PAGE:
He also noted that the four-ward system could help alleviate ward confusion for voters. I haven’t noticed any confusion among voters but surely, this council can’t think that another change won’t result in MAKING things confusing, not to mention costly and time-consuming, especially when there was also the suggestion of another go at ward/council changes in another couple of elections.

Councillor Malboueff is always talking about costs – I’ve heard that there will be some staff support for councillors, hmm what’s the cost there?  and that all councillors will eventually become full time – now there’s a steep cost – but the point is – what about the ability to perform due diligence with the ongoing growth of more than 100,000 more people moving to Milton over the next 14 years?  I think that laser is needed – the laser being a more powerful tool than a flashlight anyway.

It’s not just the council meetings and related material – it’s also representation on local organizations, all the public meetings associated with development and growth, and so on.

To the councillor who suggested residents want to see fewer politicians around the table – What!!!  Never in my almost 30 years in Milton have I ever heard “there should be less people around the table”.  Unless it’s to remove one or two of them from the table.

To the six on council who want to put us through this process now, I say, let’s worry about Milton and the people who live here NOW as well as the future.  We can’t afford to be short-sighted.  A smaller council will not serve the needs of Milton. Dr Williams said in 2009 that the ward boundaries recommended in the 2009 report are designed to anticipate the future rather than perpetuate the past.  Was council listening?  Did they read the 2009 report?

Another point to consider is the enormity of the costs to be borne by those contemplating a run at municipal politics – our most basic democratic institution is at risk in Milton.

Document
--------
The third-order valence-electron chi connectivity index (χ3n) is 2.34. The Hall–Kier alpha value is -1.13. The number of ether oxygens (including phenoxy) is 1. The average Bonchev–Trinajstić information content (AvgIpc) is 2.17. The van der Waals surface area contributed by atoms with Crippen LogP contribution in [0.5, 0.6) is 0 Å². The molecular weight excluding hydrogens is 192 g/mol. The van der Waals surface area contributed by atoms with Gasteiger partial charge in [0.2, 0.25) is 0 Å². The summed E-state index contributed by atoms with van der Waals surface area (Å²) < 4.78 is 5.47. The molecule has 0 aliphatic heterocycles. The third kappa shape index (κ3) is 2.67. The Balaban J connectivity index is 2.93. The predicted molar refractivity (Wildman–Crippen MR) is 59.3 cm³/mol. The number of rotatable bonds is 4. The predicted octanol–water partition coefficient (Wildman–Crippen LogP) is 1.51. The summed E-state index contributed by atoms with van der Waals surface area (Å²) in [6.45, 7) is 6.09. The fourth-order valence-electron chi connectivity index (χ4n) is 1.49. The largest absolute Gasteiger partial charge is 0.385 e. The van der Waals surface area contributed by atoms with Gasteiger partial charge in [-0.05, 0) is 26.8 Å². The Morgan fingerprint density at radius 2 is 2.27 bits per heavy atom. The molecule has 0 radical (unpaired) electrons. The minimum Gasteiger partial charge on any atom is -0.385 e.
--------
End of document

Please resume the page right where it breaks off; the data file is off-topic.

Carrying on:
A councillor told me there was a rather muted response to the ward boundary process, as if to say: the few who commented didn’t matter.  It’s a very complex process, so those who responded deserve to be heard, it shouldn’t be a reason to discount ANY response.  Muted or not, there WAS feedback.  In fact, it was the same kind of feed back in 2008/2009 review process.

Councillor Best tried to make a motion to allow delegates to be heard at this evening’s council meeting but the rules of council demand that one of those who WON the vote, must be the ones to make the motion to reopen the issue, to allow anyone from the gallery to speak to it.

When I was first elected to council in 2003, I heard a United Church person speak about keeping an open mind.  He said a councillor should always be prepared to make a decision but at the same time keep one’s mind open to new information.   No one person has all the information, no one person can know everything all the time.  One councillor being absent, not one of the other five wanted to hear anything further on the matter.  Not one of them has an open mind.   Shame on them. Is democracy anything more than a nine-letter word to them?

Huffman said the root of the issue is “all about adding two councillors to regional council, not disrupting our local wards.”

Right on, Councillor Huffman.